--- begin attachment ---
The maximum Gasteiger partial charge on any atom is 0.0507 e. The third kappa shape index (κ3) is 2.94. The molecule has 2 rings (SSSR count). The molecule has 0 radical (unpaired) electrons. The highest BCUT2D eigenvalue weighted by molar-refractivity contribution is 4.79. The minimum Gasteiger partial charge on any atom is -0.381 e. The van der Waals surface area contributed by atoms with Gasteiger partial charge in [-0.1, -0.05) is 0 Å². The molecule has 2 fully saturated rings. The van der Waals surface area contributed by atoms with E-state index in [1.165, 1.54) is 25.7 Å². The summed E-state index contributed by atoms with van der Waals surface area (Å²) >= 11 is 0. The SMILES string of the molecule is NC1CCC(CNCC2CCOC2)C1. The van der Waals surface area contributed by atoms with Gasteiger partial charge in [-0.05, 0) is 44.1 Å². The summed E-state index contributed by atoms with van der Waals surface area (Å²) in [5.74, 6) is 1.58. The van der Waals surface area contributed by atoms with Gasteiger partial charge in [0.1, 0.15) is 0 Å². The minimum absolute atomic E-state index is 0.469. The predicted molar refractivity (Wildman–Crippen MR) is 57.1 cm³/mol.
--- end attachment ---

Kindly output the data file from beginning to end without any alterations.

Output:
The maximum Gasteiger partial charge on any atom is 0.0507 e. The third kappa shape index (κ3) is 2.94. The molecule has 2 rings (SSSR count). The molecule has 0 radical (unpaired) electrons. The highest BCUT2D eigenvalue weighted by molar-refractivity contribution is 4.79. The minimum Gasteiger partial charge on any atom is -0.381 e. The van der Waals surface area contributed by atoms with Gasteiger partial charge in [-0.1, -0.05) is 0 Å². The molecule has 2 fully saturated rings. The van der Waals surface area contributed by atoms with E-state index in [1.165, 1.54) is 25.7 Å². The summed E-state index contributed by atoms with van der Waals surface area (Å²) >= 11 is 0. The SMILES string of the molecule is NC1CCC(CNCC2CCOC2)C1. The van der Waals surface area contributed by atoms with Gasteiger partial charge in [-0.05, 0) is 44.1 Å². The summed E-state index contributed by atoms with van der Waals surface area (Å²) in [5.74, 6) is 1.58. The van der Waals surface area contributed by atoms with Gasteiger partial charge in [0.1, 0.15) is 0 Å². The minimum absolute atomic E-state index is 0.469. The predicted molar refractivity (Wildman–Crippen MR) is 57.1 cm³/mol.